Weak safety standards led to Exxon refinery blast: U.S. agency

Oil and gas giant relied on safeguards that it could not be sure were working

Weak safety standards led to Exxon refinery blast: U.S. agency
Flames leap from a burner unit after an explosion at the Exxon-Mobil refinery in Torrance, Calif., Feb. 18, 2015. An explosion and fire at Exxon Mobil's Torrance refinery sent ash spraying on nearby cars and burst windows of surrounding buildings. [photo]REUTERS/Bob Riha Jr. [/photo]

HOUSTON (Reuters) — The United States Chemical Safety Board (CSB) has concluded that a 2015 explosion at a Torrance, Calif., refinery then owned by Exxon Mobil could have been prevented, the agency concluded in a report issued on Wednesday.

"This explosion and near miss should not have happened," said CSB Chair Vanessa Allen Sutherland in a statement. "The CSB's report concludes the unit was operating without proper procedures."

The federal watchdog found that weaknesses in the Torrance refinery's safety program led to the blast.

The blast blew a large piece of debris 80 feet to nearby alkylation unit settler tanks containing toxic hydrofluoric acid, which the board called a "near-miss event."

Four workers suffered minor injuries and part of the refinery underwent a lengthy shutdown, contributing to a spike in the state's gasoline prices.

The Torrance refinery supplies 20 per cent of the gasoline in Southern California and 10 per cent statewide.

The explosion occurred when volatile hydrocarbons flowed backward through an idled gasoline-producing fluidic catalytic cracking unit (FCCU) to a pollution control device called an electrostatic precipitator (ESP), the CSB found.

The generation of sparks by the ESP ignited the hydrocarbons setting off the explosion.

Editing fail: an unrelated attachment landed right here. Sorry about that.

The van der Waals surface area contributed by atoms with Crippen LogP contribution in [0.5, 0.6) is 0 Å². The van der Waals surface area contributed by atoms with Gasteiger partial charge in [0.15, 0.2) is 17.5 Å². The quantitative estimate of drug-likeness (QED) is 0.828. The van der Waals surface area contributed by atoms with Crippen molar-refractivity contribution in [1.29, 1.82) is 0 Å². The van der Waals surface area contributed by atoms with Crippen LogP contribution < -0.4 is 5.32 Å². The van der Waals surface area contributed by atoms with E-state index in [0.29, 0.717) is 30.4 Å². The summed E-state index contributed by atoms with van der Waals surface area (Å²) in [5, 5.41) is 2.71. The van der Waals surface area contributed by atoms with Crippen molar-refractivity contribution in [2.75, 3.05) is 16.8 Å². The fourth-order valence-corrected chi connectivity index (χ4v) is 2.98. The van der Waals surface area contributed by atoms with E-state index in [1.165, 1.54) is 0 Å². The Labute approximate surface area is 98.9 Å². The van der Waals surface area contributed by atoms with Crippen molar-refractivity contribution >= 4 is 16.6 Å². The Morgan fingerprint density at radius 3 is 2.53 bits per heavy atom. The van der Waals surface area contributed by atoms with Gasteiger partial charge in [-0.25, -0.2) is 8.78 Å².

The board, which has no regulatory authority and does not assess fines, found that the FCCU was operating without pre-established limits for a shutdown.

The agency also said Exxon relied on safeguards that it could not be sure were working and that a critical safeguard failed.

Exxon said in a statement: "We are confident we understand the cause of the blast and have worked cooperatively with the Chemical Safety Board and staff to fully understand their findings and recommendations."

Regarding the hydrofluoric acid, Exxon said, "There was no evidence the Feb. 18 incident posed any risk to the modified hydrofluoric acid alkylation unit or risk of harm to the community."

Residents near the refinery want local and state officials to ban the use of hydrofluoric acid in making octane-boosting gasoline additives.

Hydrofluoric acid is a highly toxic chemical that can kill or seriously injure at a concentration of 30 parts per million. As a gas it forms a ground-hugging cloud.

The board said it has asked a federal court to enforce subpoenas requiring Exxon to provide information about safeguards to prevent or mitigate a release of hydrofluoric acid.

Exxon said it "strongly disagrees" with any statement questioning its responsiveness or cooperation with the investigation.

"We offered to make additional documents available if the CSB could provide a sufficient basis for the documents and agreed to respect commercial confidentiality, which they have not done," a spokesman said Wednesday.

PBF Energy, which acquired the refinery last year, "has already implemented a number of measures that address the CSB's recommendations," PBF spokesman Michael Karlovich said in a statement. "We plan to complete two studies later this year that will address the remaining recommendations."

The CSB determines root causes of chemical plant accidents and provides recommendations to companies, industry organizations and regulatory agencies.